The Shakespeare Conference: SHK 15.2073 Thursday, 9 December 2004
Date: Wednesday, 8 Dec 2004 15:49:03 -0500
Subject: Al Pacino in "The Merchant of Venice"
With regard to "The Merchant of Venice," Mike Jensen has performed an
invaluable service by providing the website for the UK's "Guardian"
newspaper and its review of Al Pacino's new film, which opened in the UK
last week and will open here at the end of the month.
Peter Bradshaw focuses on the play as comedy and on the characterization
of Shylock as an eloquent denouncer of hypocrisy, cruelty, and
oppression but also "a glowering and greedy malcontent whose insistence
on his pound of flesh is petty and spiteful." Bradshaw's review includes
a hot link to "More about The Merchant of Venice," where you can read
the review of the film that appeared in the "Observer" last Sunday.
Philip French's review begins with a reference to a question on
examination papers, "Is the play a Christian comedy or a Jewish tragedy?
Discuss." French then comments that "There's not much doubt about where
director-adaptor Michael Radford and his collaborators stand on this."
And I thought, remembering the Bradshaw review, that the film favors
comedy over tragedy. French saw the same film but, on the evidence of
his review, an entirely different one from that reviewed by Bradshaw:
the contrast between their reviews is astonishing.
Bradshaw provides no hint of all the "extras" employed by the director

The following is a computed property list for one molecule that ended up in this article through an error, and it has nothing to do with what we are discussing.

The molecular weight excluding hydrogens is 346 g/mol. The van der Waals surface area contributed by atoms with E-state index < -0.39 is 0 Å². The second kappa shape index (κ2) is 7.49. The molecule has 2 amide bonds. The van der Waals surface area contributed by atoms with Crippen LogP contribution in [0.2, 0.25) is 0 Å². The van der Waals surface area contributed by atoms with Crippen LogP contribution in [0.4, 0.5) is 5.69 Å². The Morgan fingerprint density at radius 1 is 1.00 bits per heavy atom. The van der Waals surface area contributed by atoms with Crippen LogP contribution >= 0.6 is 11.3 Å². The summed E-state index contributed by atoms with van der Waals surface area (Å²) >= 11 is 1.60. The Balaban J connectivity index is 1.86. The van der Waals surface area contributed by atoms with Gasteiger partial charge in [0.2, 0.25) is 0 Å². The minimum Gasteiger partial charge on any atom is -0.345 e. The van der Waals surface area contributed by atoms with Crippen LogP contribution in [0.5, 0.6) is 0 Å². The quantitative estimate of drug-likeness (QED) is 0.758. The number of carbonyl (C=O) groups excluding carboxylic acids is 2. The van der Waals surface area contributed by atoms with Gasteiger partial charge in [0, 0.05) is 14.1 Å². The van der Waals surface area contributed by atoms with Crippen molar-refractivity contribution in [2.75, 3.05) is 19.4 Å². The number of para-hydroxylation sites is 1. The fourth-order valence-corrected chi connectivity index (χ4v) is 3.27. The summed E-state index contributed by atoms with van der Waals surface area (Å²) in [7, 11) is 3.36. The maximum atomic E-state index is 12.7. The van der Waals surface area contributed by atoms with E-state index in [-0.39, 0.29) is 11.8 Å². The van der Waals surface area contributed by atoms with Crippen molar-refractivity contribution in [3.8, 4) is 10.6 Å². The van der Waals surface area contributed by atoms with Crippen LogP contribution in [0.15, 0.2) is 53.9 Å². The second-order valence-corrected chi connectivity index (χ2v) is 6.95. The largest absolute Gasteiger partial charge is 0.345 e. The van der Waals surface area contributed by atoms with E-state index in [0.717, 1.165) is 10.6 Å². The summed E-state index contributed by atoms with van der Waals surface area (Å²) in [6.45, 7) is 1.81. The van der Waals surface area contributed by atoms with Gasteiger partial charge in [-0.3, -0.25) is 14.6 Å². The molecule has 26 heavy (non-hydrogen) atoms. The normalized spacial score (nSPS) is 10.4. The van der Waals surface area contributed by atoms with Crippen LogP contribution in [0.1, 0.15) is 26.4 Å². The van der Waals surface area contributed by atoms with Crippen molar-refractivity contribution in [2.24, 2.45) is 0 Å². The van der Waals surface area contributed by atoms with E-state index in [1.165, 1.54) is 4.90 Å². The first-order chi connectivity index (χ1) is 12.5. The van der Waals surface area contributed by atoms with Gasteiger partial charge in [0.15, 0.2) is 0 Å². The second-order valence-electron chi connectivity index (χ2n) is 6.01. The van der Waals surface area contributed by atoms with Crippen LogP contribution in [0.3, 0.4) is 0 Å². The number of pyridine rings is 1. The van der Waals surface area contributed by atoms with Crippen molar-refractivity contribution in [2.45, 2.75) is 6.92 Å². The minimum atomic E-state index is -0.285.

to guarantee that we see the play as a tragedy: at the Rialto Bridge we
see a priest preaching against Jews, Antonio spitting on Shylock, and a
Jew thrown to his death in the Grand Canal. While, for Bradshaw, Shylock
"in private . . . appears to equate his daughter with money," for French
"the movie makes central the way [Shylock's] bitterness is deepened by
the treachery of his daughter, Jessica, running off with the feckless
gentile, Lorenzo." French also describes the film's epilogue, picturing
Shylock "alone, an outcast from both Jewish and Christian communities, a
door closing to exclude him. Meanwhile, in Belmont, a guilty, sleepless
Jessica comes down to a lagoon at dawn and looks at the turquoise on her
finger . . . ." The film seems to conclude, then, on a note of
"humiliation and treachery" (French)far different from the tone
described in Bradshaw's account.
The two reviews do agree that Pacino's performance is powerful and
effective, carefully nuanced (in Bradshaw's view) between victim and
villain. We'll all be able to decide for ourselves before very long.
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